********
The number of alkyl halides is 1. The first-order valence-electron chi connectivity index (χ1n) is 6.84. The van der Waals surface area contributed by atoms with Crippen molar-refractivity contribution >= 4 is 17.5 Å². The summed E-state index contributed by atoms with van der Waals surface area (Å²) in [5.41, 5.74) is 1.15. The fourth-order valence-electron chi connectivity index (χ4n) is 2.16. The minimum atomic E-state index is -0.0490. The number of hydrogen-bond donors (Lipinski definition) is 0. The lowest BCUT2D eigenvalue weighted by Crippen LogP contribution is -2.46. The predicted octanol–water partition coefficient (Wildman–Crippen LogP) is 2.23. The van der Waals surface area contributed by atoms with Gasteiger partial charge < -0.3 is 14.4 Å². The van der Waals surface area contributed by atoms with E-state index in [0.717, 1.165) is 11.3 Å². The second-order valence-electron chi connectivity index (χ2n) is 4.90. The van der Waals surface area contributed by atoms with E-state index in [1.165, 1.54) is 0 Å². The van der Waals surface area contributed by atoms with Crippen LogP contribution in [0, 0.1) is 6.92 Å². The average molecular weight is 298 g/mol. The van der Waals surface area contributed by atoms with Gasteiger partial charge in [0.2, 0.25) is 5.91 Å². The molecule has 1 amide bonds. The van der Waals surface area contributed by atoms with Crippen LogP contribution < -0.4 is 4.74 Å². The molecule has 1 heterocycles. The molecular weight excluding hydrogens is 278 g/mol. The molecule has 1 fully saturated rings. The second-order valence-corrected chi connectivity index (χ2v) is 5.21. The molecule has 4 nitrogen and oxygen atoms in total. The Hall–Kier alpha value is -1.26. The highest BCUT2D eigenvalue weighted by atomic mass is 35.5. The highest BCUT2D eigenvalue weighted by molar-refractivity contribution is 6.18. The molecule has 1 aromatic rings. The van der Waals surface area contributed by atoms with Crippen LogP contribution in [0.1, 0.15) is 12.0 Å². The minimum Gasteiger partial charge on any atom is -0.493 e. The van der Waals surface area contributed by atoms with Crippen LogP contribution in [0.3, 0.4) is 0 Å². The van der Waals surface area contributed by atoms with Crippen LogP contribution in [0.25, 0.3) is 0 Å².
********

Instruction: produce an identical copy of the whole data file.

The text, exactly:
The number of alkyl halides is 1. The first-order valence-electron chi connectivity index (χ1n) is 6.84. The van der Waals surface area contributed by atoms with Crippen molar-refractivity contribution >= 4 is 17.5 Å². The summed E-state index contributed by atoms with van der Waals surface area (Å²) in [5.41, 5.74) is 1.15. The fourth-order valence-electron chi connectivity index (χ4n) is 2.16. The minimum atomic E-state index is -0.0490. The number of hydrogen-bond donors (Lipinski definition) is 0. The lowest BCUT2D eigenvalue weighted by Crippen LogP contribution is -2.46. The predicted octanol–water partition coefficient (Wildman–Crippen LogP) is 2.23. The van der Waals surface area contributed by atoms with Gasteiger partial charge < -0.3 is 14.4 Å². The van der Waals surface area contributed by atoms with E-state index in [0.717, 1.165) is 11.3 Å². The second-order valence-electron chi connectivity index (χ2n) is 4.90. The van der Waals surface area contributed by atoms with E-state index in [1.165, 1.54) is 0 Å². The van der Waals surface area contributed by atoms with Crippen LogP contribution in [0, 0.1) is 6.92 Å². The average molecular weight is 298 g/mol. The van der Waals surface area contributed by atoms with Gasteiger partial charge in [0.2, 0.25) is 5.91 Å². The molecule has 1 amide bonds. The van der Waals surface area contributed by atoms with Crippen LogP contribution < -0.4 is 4.74 Å². The molecule has 1 heterocycles. The molecular weight excluding hydrogens is 278 g/mol. The molecule has 1 fully saturated rings. The second-order valence-corrected chi connectivity index (χ2v) is 5.21. The molecule has 4 nitrogen and oxygen atoms in total. The Hall–Kier alpha value is -1.26. The highest BCUT2D eigenvalue weighted by atomic mass is 35.5. The highest BCUT2D eigenvalue weighted by molar-refractivity contribution is 6.18. The molecule has 1 aromatic rings. The van der Waals surface area contributed by atoms with Crippen LogP contribution in [0.1, 0.15) is 12.0 Å². The minimum Gasteiger partial charge on any atom is -0.493 e. The van der Waals surface area contributed by atoms with Crippen LogP contribution in [0.3, 0.4) is 0 Å². The van der Waals surface area contributed by atoms with Crippen LogP contribution in [0.25, 0.3) is 0 Å².